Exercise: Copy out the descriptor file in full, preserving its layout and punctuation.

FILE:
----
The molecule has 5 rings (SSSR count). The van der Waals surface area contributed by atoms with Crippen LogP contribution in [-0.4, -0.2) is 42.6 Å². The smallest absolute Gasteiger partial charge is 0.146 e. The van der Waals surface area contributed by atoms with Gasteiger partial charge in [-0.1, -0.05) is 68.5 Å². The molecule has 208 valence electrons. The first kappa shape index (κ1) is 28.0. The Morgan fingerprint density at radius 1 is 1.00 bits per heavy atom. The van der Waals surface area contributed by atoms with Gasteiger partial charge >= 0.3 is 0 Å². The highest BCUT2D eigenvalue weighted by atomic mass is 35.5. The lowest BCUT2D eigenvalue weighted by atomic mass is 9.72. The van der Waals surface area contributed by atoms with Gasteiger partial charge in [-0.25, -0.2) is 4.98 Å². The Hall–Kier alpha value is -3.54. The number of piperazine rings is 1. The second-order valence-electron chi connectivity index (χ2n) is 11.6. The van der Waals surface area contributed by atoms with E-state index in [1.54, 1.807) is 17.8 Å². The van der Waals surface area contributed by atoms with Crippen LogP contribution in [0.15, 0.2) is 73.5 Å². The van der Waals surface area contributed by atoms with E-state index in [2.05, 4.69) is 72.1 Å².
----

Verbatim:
The molecule has 5 rings (SSSR count). The van der Waals surface area contributed by atoms with Crippen LogP contribution in [-0.4, -0.2) is 42.6 Å². The smallest absolute Gasteiger partial charge is 0.146 e. The van der Waals surface area contributed by atoms with Gasteiger partial charge in [-0.1, -0.05) is 68.5 Å². The molecule has 208 valence electrons. The first kappa shape index (κ1) is 28.0. The Morgan fingerprint density at radius 1 is 1.00 bits per heavy atom. The van der Waals surface area contributed by atoms with Gasteiger partial charge >= 0.3 is 0 Å². The highest BCUT2D eigenvalue weighted by atomic mass is 35.5. The lowest BCUT2D eigenvalue weighted by atomic mass is 9.72. The van der Waals surface area contributed by atoms with Gasteiger partial charge in [-0.25, -0.2) is 4.98 Å². The Hall–Kier alpha value is -3.54. The number of piperazine rings is 1. The second-order valence-electron chi connectivity index (χ2n) is 11.6. The van der Waals surface area contributed by atoms with E-state index in [1.54, 1.807) is 17.8 Å². The van der Waals surface area contributed by atoms with Crippen LogP contribution in [0.15, 0.2) is 73.5 Å². The van der Waals surface area contributed by atoms with E-state index in [2.05, 4.69) is 72.1 Å².